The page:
Today there is only one animal rehabilitation center in Israel, which is located in the Ramat Gan Safari. They are equipped with an animal ambulance (“chai-balance”) that is able to transport the injured animal for treatment and release it back to its original habitat. This center treats more than 10,000 animals a year. To help the efforts of the Ramat Gan Safari, “starting in December, new rehabilitation cages will be built in the Agamon Nature Reserve to bring birds from the animal hospital to release them right here,” says Agmon. “Later on, hopefully, we will have an ER unit here for animals as well,” he adds, so that they can help care for some of the birds from the Ramat Gan Safari.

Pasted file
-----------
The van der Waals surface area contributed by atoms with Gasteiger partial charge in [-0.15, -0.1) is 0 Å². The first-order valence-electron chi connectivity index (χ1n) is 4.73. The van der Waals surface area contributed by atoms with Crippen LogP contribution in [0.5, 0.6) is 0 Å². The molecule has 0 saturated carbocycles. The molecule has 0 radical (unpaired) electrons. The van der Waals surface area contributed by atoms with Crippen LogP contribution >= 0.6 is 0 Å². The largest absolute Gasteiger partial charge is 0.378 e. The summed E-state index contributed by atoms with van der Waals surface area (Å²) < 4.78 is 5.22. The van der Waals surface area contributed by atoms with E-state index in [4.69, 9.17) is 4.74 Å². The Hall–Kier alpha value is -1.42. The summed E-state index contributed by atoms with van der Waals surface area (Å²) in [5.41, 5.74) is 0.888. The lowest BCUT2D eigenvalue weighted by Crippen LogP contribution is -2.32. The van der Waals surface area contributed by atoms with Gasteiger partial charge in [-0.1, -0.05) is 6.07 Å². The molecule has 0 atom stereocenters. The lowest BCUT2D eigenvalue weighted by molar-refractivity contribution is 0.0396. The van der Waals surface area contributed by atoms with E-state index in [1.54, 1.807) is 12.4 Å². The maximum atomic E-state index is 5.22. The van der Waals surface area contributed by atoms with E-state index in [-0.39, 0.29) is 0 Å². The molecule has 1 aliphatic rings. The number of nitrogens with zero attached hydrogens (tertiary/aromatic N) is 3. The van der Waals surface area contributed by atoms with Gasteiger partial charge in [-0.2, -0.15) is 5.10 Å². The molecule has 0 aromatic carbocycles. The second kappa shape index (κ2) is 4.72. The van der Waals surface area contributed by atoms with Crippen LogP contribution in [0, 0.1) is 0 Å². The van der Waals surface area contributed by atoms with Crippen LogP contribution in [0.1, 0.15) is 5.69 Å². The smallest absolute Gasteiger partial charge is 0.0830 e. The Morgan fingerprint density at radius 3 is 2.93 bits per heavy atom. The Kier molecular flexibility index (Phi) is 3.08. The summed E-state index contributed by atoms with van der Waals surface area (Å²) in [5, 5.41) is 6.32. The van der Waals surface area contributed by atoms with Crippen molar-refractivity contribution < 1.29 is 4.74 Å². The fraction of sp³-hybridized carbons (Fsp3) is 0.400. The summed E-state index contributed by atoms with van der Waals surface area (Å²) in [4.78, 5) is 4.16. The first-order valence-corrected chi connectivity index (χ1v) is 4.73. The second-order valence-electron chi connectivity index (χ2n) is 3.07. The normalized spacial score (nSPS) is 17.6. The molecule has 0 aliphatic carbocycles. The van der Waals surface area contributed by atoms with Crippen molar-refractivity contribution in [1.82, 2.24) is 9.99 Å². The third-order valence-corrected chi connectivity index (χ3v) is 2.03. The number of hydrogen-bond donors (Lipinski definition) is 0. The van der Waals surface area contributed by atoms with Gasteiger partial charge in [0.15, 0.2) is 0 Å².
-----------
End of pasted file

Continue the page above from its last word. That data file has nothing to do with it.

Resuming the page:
Apart from the research and collaborative work done on behalf of the birds, educational initiatives are also underway at the Hula Valley Reserve. The opening of the Stephen J. Harper Visitor and Education Center, named after a former Canadian Prime Minister, is the most advanced visitor center in the country. It has breathtaking views of the reserve, an interactive bird quiz that covers an entire wall of the center, and a virtual reality device that allows visitors to ‘fly’ with the birds, and interactive games. It also has a theater, restaurant, art gallery, and many images of wildlife with live information of the arrivals and departures of birds found in the Hula Valley.